[EM] Summability

Adam Haas Tarr atarr at ecn.purdue.edu
Thu Jul 24 12:47:02 PDT 2003

Kevin wrote and Markus responded:

>> I'm surprised to read this.  I thought "simple strategy" was a
>> virtue for an electoral method.  Surely runtime isn't considered
>> a serious issue for summable methods...?
>No! It is a desirable property that there is no simple way to
>manipulate the result of the elections.

Well, I don't think anybody here would deny that.  But the simple fact 
that one can more easily get a sense of how the polls will translate into 
election results, does not mean that the method is more manipulable in 
reality.  A well-designed Condorcet system may be transparent to the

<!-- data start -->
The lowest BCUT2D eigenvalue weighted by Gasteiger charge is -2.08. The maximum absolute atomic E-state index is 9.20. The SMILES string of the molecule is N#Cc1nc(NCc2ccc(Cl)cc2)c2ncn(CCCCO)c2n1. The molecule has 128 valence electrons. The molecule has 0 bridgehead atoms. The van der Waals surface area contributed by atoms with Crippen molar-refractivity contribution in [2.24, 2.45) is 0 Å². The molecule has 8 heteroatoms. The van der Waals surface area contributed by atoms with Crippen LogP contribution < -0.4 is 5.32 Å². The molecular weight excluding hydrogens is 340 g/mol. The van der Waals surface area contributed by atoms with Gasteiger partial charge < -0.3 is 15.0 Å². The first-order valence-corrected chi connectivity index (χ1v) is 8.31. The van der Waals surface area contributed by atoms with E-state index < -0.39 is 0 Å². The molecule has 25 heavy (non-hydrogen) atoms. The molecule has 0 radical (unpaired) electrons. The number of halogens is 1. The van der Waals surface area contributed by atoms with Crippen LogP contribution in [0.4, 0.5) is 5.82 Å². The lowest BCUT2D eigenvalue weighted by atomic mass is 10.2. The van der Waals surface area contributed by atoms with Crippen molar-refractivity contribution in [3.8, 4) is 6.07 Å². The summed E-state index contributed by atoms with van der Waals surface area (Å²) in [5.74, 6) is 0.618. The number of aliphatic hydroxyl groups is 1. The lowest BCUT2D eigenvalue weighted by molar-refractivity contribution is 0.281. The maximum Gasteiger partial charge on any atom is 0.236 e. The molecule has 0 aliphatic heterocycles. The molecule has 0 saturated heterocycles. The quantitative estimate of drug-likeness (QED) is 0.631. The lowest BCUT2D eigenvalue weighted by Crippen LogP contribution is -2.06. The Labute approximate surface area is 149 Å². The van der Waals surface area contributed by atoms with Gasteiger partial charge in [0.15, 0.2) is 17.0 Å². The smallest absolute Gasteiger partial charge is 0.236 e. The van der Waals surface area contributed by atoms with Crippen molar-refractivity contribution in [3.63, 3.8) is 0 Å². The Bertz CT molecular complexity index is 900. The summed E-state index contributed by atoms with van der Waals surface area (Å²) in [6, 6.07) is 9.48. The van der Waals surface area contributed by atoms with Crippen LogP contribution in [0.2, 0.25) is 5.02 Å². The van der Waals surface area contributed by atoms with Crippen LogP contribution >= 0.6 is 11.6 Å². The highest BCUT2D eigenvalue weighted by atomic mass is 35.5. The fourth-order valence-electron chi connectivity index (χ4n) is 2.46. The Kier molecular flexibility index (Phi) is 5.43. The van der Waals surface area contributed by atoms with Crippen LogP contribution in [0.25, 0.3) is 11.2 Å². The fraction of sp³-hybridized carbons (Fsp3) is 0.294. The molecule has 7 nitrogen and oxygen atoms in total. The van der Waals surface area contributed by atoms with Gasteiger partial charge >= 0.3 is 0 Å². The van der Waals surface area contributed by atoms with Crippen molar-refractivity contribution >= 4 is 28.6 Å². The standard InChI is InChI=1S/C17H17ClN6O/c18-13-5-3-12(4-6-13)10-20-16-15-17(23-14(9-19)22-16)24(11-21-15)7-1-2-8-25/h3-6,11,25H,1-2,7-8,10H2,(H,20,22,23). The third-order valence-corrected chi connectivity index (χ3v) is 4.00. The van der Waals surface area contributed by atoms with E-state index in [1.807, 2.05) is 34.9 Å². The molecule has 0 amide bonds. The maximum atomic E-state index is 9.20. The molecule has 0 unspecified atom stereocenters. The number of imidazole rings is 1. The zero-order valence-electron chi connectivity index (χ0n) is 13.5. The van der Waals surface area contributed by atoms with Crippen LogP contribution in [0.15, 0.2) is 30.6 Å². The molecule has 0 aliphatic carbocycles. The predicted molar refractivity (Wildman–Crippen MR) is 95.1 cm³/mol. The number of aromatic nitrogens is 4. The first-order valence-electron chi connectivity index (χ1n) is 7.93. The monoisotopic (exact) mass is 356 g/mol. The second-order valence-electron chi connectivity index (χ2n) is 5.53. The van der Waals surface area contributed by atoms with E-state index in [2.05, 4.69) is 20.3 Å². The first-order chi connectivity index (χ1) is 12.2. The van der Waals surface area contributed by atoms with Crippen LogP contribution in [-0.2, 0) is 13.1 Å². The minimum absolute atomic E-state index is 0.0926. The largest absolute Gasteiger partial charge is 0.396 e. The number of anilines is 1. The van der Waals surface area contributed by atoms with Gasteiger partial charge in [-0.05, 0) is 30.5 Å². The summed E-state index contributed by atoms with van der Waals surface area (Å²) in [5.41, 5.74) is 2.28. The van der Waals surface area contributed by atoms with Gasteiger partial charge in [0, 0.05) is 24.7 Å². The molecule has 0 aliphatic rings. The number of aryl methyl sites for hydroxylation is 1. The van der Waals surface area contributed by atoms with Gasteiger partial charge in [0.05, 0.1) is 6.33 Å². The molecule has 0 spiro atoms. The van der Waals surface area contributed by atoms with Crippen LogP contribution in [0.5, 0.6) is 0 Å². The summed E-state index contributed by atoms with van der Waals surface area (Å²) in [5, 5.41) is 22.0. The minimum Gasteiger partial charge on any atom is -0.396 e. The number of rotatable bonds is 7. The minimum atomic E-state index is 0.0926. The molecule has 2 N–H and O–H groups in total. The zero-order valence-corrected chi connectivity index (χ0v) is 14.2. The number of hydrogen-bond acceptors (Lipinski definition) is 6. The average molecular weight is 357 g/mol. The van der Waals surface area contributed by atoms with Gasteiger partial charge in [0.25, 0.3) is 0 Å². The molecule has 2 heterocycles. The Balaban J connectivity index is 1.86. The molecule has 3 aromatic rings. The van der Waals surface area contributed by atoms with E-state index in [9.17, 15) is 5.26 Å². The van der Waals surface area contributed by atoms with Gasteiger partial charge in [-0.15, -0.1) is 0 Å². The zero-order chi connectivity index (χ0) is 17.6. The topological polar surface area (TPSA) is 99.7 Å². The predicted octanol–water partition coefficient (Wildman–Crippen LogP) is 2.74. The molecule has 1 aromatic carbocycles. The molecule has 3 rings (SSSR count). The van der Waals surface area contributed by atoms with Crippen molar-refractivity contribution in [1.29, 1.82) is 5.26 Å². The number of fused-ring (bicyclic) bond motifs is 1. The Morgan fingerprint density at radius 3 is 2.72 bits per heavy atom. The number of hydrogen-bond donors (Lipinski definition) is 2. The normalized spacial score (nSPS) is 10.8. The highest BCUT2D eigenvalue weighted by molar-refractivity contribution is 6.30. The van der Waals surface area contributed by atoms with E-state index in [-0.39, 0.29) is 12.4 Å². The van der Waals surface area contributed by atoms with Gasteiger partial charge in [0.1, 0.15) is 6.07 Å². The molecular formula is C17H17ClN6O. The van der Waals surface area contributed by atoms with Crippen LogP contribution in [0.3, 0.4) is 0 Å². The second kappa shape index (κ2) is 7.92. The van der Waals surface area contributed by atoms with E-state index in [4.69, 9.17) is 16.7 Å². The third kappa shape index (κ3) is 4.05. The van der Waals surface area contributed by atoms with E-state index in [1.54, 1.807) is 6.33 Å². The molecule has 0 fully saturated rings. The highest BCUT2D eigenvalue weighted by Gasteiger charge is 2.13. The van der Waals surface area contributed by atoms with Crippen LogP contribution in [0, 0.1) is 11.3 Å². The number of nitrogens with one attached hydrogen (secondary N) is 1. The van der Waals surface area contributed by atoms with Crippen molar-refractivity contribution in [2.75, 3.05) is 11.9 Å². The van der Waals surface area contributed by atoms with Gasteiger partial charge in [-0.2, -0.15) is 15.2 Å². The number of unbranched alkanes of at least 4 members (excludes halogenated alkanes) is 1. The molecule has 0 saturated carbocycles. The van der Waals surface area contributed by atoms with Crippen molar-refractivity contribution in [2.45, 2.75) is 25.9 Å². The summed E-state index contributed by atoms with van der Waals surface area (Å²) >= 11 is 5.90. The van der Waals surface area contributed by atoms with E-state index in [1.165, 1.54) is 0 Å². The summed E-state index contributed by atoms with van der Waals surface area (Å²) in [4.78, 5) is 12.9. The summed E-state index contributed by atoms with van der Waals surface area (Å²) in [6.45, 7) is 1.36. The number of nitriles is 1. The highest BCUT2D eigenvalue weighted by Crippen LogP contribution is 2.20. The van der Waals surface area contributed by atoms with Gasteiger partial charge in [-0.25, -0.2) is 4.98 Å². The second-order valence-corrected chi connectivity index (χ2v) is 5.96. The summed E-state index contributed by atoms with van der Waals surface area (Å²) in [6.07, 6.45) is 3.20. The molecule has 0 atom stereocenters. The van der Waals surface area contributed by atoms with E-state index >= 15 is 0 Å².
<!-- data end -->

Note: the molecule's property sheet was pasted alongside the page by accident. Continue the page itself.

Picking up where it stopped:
voters, but they will have a hard time manipulating it, and will 
generally find an honest ballot to be a good choice.

IRV, on the other hand, will produce fairly chaotic results in close 
races between more than two candidates.  This means voters will be unsure 
what their best strategy is, any may well end up regretting their vote.  
If all the voters had good information, then they would be more likely to 
know when to compromise and when to vote honestly, and the average voter 
would probably be more satisfied with their vote.

So the intractability that comes with IRV does not, in my mind, count as 
a significant advantage.  Denying people their optimal strategies due to 
lack of information does not make better results especially likely when 
the results are chaotic.

Note that I'm not arguing that summability is a crucial criterion - I'm 
just saying that I don't see non-summability as an advantage.  All things 
being equal, I'd choose a summable method, but all things are rarely 


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